“We didn’t have any money,” Stewart says with a chuckle. “So we’d turn on these tube heaters and pump the heat during praise and worship music, then turn the heaters off so I could preach. When I saw the ladies putting their coats on, I knew it was time to stop.” 

They hosted numerous ministries and two Sunday services in that building until 1996, when they moved into their current main building. 

“We went back to Phil (McLaughlin) and said we’re gonna need to borrow $1 million to build this building. He said, ‘Whatever you want, we’ll do.’”

In 2004, several affordable apartment complexes surrounding the church went up for sale. Rhema bought them specifically so they would remain affordable housing complexes. Then the following year in 2005, they finished construction on a Life Center, which included a full gym and additional classrooms. 

During derechos, fires, and floods, the Life Center became the community’s life support system. Following the June 2016 flood, Rhema housed more than 100 flood survivors for several weeks. They also became the central hub for distribution of flood relief supplies and hosted recovery organizations such as Mennonite Disaster Services and Samaritan’s Purse for two years. 

“That was a lot on us,” Sheila remembers. “But at the same time people from the congregation and community just came and helped serve those in need. We want the community to feel like this is theirs too.”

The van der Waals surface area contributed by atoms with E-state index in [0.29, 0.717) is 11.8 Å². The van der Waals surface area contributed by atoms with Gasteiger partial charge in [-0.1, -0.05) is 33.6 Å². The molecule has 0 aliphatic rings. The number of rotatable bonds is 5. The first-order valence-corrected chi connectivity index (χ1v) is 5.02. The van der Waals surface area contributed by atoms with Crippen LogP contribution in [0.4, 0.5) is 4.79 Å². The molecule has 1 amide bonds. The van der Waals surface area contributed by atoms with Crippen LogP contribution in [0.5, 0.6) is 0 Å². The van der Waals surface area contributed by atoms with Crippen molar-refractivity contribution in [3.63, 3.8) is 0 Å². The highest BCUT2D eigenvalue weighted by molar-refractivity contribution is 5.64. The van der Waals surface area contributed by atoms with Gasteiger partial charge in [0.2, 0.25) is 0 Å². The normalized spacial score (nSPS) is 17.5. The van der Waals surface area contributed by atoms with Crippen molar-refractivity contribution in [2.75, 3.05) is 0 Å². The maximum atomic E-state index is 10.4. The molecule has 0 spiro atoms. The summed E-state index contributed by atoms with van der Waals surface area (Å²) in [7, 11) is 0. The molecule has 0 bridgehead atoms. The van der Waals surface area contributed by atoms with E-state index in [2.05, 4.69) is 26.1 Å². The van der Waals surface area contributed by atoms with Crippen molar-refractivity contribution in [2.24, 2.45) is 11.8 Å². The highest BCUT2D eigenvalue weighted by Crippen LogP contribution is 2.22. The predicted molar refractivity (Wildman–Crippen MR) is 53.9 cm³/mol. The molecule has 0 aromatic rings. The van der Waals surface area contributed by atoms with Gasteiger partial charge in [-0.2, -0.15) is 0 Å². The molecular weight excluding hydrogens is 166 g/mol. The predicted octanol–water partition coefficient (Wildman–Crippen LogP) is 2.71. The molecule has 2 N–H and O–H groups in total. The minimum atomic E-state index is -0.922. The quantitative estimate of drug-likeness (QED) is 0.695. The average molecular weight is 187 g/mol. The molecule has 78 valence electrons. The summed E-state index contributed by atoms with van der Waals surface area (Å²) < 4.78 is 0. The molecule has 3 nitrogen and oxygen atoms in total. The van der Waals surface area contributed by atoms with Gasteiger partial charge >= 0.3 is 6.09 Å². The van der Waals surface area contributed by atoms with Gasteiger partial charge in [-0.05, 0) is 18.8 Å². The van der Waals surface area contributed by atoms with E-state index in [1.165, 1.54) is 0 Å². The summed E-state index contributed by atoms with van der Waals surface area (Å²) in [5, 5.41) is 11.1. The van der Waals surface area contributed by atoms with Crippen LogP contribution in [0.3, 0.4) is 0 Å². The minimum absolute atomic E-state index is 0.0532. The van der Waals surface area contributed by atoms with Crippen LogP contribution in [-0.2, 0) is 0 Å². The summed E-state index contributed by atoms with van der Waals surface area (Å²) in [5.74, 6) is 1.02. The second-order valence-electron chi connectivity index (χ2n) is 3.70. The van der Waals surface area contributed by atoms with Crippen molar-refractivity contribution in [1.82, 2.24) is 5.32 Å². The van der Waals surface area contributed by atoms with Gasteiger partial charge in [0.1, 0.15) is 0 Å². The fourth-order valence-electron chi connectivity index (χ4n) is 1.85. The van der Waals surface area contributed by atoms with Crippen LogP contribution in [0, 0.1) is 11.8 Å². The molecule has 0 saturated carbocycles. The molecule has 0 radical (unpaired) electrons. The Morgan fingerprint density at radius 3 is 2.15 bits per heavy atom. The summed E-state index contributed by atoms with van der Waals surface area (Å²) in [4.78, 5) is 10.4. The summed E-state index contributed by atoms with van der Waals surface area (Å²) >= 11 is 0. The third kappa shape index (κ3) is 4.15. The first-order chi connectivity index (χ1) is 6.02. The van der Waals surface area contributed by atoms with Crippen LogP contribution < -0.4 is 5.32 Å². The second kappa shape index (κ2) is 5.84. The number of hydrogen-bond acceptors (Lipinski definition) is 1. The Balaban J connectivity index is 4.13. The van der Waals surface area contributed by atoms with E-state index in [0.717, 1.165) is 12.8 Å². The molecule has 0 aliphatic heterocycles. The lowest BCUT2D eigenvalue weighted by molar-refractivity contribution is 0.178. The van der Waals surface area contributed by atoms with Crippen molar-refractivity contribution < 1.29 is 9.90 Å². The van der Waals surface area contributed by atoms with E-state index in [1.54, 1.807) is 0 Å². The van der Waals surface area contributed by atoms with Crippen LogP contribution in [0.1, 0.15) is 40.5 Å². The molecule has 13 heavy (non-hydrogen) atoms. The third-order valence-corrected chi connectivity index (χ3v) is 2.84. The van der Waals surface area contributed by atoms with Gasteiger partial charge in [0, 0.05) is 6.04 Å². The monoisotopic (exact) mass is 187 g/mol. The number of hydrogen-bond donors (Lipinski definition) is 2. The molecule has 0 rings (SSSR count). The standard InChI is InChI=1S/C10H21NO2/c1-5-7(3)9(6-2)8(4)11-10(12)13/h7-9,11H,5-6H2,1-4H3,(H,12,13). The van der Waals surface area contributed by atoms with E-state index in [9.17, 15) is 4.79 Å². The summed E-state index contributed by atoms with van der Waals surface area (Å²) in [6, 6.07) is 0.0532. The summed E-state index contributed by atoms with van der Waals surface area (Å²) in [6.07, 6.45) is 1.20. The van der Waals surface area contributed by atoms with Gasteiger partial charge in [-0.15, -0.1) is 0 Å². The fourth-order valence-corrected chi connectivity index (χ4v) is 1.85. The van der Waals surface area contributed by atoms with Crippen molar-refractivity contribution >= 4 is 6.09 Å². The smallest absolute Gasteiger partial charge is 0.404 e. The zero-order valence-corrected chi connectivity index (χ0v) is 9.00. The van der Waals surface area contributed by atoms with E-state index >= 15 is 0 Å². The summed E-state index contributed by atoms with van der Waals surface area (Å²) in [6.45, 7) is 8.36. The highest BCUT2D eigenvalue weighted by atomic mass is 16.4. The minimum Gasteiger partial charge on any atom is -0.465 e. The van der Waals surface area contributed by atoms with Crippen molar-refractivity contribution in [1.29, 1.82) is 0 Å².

“Every time we’ve had the shelter open, people tell us what kind of an asset Rhema is to the community,” Stewart adds. “The grocery stores send food. Business people send us money to help meet people’s needs.”

Sheila remembers people driving hours to deliver a truckload of relief supplies following the 2016 flood. “They’d pull into the church and we’d all be crying! It just touched you so much, then they’d start crying too!”

Love, acceptance, & forgiveness

Photo by RealWV.

The logo for Rhema Christian Center was designed by Travis Farley, Stewart and Sheila’s son. It depicts heaven reaching down to earth, and that reflects their theology. 

“The older generation viewed me as kind of radical,” Stewart confides. “The focus of our teaching is not heaven or hell; it’s being more like Christ every day. How do we live in such a way that we can be more Christ-like in our daily walk?”

Everywhere you look in the church, you will see Rhema’s core principles, which Stewart aims to practice as well as preach. “We have built this church on three things–love, acceptance, and forgiveness. If you come to Rhema, we’re gonna love you no matter what, accept you no matter what, and there’s nothing you’ll ever do that we won’t forgive you for.” 

The Farleys describe Rhema as a charismatic church, using praise & worship music. But they’ve also worked to not be boxed into a particular tradition or framework.